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THREE Dog Ways 6
6I WAS FIFTEEN then. When the Japanese surrounded the village, your maternal1 grandfather andgrandmother lowered me and your young uncle into a dry well. We never saw them again. Lateron I learned they were killed that very morning.
I don’t know how many days I hunkered down inside that well. Your uncle died there, and hisbody began to stink2. The toad3 and yellow-banded snake stared at me until I nearly died of fright.
I was sure I’d die down in that well. But finally your father and your granddad came along.
Granddad wrapped the fifteen ‘38’ rifles in oil paper and tied them with rope, then carriedthem to the edge of the well. ‘Douguan, look around and make sure nobody can see us.’
Granddad knew that Detachment Leader Leng and the Jiao-Gao soldiers still had their heartsset on these guns. The night before, when he and the others were asleep in a tent at the foot of thevillage wall, Blind Eye, who was keeping guard, heard something bump up against a wax tree onthe downward slope. Then he detected the soft sound of footsteps coming towards the tent; hecould tell there were two people, one brave, the other not so brave. He could hear them breathing.
Raising his rifle, he shouted, ‘Halt right there!’ The men threw themselves to the ground in panicand began crawling backward. Getting a fix on the direction, Blind Eye aimed and pulled thetrigger Bang! He heard the men roll down the slope and dart4 in among the stand of wax trees. Heaimed and fired again. Someone yelled. Granddad and the others, awakened5 by the gunfire, ranup, weapons in hand, just in time to see two dark figures dart across the ditch and vanish into thesorghum field.
‘There’s nobody around, Dad,’ my father said.
‘Remember this well,’ Granddad said.
‘I will. It belongs to Beauty’s family.’
‘If I die,’ Granddad said, ‘come get these guns and use them as a bartering6 chip to join up withthe Jiao-Gao regiment7. They’re at least better than Detachment Leader Leng’s troops.’
‘Let’s not join up with anyone,’ Father said. ‘Let’s recruit our own army. We still have amachine gun.’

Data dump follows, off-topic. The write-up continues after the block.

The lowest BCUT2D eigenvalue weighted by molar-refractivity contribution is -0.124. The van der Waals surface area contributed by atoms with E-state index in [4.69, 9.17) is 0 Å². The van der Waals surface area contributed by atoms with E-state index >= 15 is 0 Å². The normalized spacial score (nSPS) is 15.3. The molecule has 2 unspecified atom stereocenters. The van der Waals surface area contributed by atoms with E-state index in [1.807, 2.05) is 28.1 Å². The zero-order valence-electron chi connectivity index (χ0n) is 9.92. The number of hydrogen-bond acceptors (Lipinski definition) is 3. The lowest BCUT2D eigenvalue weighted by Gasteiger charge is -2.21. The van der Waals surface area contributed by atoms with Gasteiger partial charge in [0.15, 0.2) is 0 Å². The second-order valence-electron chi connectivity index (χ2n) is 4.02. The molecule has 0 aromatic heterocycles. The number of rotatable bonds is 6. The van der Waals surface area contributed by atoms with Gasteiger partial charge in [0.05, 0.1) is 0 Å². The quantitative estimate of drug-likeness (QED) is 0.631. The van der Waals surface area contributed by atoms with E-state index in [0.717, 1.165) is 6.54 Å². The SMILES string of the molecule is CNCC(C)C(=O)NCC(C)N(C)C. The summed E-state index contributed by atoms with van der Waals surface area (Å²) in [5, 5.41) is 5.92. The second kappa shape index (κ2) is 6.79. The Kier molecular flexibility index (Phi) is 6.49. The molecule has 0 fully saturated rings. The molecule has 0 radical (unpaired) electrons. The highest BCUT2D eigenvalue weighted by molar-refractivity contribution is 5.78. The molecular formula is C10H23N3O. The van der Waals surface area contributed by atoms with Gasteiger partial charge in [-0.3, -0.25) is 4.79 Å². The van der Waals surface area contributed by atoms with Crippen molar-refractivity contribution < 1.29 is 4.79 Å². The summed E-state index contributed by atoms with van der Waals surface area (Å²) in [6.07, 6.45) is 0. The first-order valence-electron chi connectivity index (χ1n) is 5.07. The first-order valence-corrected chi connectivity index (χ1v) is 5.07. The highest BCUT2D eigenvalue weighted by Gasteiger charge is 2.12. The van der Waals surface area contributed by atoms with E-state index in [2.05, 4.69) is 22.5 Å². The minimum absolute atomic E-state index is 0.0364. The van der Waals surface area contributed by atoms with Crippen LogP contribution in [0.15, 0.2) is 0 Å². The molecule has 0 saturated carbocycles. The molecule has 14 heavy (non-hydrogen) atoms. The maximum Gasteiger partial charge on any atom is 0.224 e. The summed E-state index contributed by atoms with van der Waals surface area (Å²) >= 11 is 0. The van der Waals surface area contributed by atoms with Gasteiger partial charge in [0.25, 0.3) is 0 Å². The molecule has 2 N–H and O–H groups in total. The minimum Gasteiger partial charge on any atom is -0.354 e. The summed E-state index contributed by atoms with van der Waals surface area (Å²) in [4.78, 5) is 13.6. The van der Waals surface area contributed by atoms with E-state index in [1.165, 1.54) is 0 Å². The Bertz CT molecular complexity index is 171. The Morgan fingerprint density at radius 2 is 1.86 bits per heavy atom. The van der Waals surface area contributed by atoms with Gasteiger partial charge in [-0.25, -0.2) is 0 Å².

Granddad snorted with a wry8 smile. ‘It’s not as easy as you think, son,’ he said. ‘I’m wornout.’
After Father uncoiled the rope from the rickety windlass, Granddad tied it around the bundle ofguns.
‘Are you sure the well is dry?’ Granddad asked.
‘I’m sure Wang Guang and I played hide-and-seek here once.’ Father bent9 over to peer into thewell, where he saw the outlines of two bodies in the dark recesses10.
‘Dad, there’s somebody down there!’ he screamed.
They knelt on the step at the mouth of the well and strained to see who it was.
‘It’s Beauty!’ Father said.
‘Take a good look. Is she alive?’
‘I think I can see her breathing – there’s a snake coiled beside her – and her baby brotherHarmony’s there, too.?.?.?.’ Father’s words echoed off the walls of the well.
‘Are you afraid to go down there?’
‘I’ll go down, Dad. Beauty’s my best friend!’
‘Watch out for that snake.’
‘Snakes don’t scare me.’
Granddad untied11 the well rope from the bundle of guns and secured it around Father’s waist,then lowered him slowly into the well, keeping the weight on the windlass.
‘Be careful,’ Father heard Granddad say from the top of the well as his foot touched aprotruding brick and he stepped down on the floor. The black snake with the colourful bandraised its head menacingly and flicked12 out its forked tongue, hissing13 at Father. During his days offishing and crabbing14 at the Black Water River, Father had learned how to deal with snakes, andhe and Uncle Arhat had eaten one, baked in dry cow dung. Arhat told him that snake meat is acure for leprosy; after eating it, they had both felt hot all over.
Now Father stood at the bottom of the well without moving, and, the instant the snake loweredits head, he reached down, grabbed it by the tail, and shook it with all his might until he heard itsbones crack. Then he grabbed it just behind the head and twisted it hard. ‘Dad,’ he shouted,‘stand clear!’
Granddad backed away from the mouth of the well as the half-dead snake came flying out.